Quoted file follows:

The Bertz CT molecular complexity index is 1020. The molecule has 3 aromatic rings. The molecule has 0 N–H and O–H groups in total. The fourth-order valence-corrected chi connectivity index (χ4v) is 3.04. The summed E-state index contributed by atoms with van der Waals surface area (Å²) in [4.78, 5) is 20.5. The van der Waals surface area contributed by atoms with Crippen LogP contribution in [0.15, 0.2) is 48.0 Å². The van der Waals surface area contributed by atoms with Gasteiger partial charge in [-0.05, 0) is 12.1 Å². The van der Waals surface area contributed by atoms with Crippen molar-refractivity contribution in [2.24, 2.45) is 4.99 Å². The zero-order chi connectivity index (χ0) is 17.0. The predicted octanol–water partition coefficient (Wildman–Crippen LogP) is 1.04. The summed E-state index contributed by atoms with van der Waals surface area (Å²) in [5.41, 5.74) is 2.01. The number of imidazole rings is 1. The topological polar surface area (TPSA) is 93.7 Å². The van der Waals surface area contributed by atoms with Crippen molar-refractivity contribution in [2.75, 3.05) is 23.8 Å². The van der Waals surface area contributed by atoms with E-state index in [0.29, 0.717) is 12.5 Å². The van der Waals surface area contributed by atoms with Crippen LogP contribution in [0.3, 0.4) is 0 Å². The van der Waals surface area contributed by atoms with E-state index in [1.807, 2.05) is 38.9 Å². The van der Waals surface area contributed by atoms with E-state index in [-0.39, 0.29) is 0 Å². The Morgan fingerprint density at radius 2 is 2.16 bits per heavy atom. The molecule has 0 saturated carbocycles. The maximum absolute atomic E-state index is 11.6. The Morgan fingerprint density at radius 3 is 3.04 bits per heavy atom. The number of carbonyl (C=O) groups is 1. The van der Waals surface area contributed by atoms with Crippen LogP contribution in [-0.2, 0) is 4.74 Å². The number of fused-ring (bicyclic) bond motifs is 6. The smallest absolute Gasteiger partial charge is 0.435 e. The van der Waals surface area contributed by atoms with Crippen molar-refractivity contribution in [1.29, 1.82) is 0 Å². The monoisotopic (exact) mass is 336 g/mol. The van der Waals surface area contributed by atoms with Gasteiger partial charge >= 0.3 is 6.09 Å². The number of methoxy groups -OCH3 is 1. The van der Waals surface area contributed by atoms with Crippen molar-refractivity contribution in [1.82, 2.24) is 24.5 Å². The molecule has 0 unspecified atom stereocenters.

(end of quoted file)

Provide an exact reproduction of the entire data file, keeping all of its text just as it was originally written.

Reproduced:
The Bertz CT molecular complexity index is 1020. The molecule has 3 aromatic rings. The molecule has 0 N–H and O–H groups in total. The fourth-order valence-corrected chi connectivity index (χ4v) is 3.04. The summed E-state index contributed by atoms with van der Waals surface area (Å²) in [4.78, 5) is 20.5. The van der Waals surface area contributed by atoms with Crippen LogP contribution in [0.15, 0.2) is 48.0 Å². The van der Waals surface area contributed by atoms with Gasteiger partial charge in [-0.05, 0) is 12.1 Å². The van der Waals surface area contributed by atoms with Crippen molar-refractivity contribution in [2.24, 2.45) is 4.99 Å². The zero-order chi connectivity index (χ0) is 17.0. The predicted octanol–water partition coefficient (Wildman–Crippen LogP) is 1.04. The summed E-state index contributed by atoms with van der Waals surface area (Å²) in [5.41, 5.74) is 2.01. The number of imidazole rings is 1. The topological polar surface area (TPSA) is 93.7 Å². The van der Waals surface area contributed by atoms with Crippen molar-refractivity contribution in [2.75, 3.05) is 23.8 Å². The van der Waals surface area contributed by atoms with E-state index in [0.29, 0.717) is 12.5 Å². The van der Waals surface area contributed by atoms with Crippen LogP contribution in [0.3, 0.4) is 0 Å². The van der Waals surface area contributed by atoms with E-state index in [1.807, 2.05) is 38.9 Å². The van der Waals surface area contributed by atoms with E-state index in [-0.39, 0.29) is 0 Å². The Morgan fingerprint density at radius 2 is 2.16 bits per heavy atom. The molecule has 0 saturated carbocycles. The maximum absolute atomic E-state index is 11.6. The Morgan fingerprint density at radius 3 is 3.04 bits per heavy atom. The number of carbonyl (C=O) groups is 1. The van der Waals surface area contributed by atoms with Crippen LogP contribution in [-0.2, 0) is 4.74 Å². The number of fused-ring (bicyclic) bond motifs is 6. The smallest absolute Gasteiger partial charge is 0.435 e. The van der Waals surface area contributed by atoms with Crippen molar-refractivity contribution in [1.29, 1.82) is 0 Å². The monoisotopic (exact) mass is 336 g/mol. The van der Waals surface area contributed by atoms with Gasteiger partial charge >= 0.3 is 6.09 Å². The number of methoxy groups -OCH3 is 1. The van der Waals surface area contributed by atoms with Crippen molar-refractivity contribution in [1.82, 2.24) is 24.5 Å². The molecule has 0 unspecified atom stereocenters.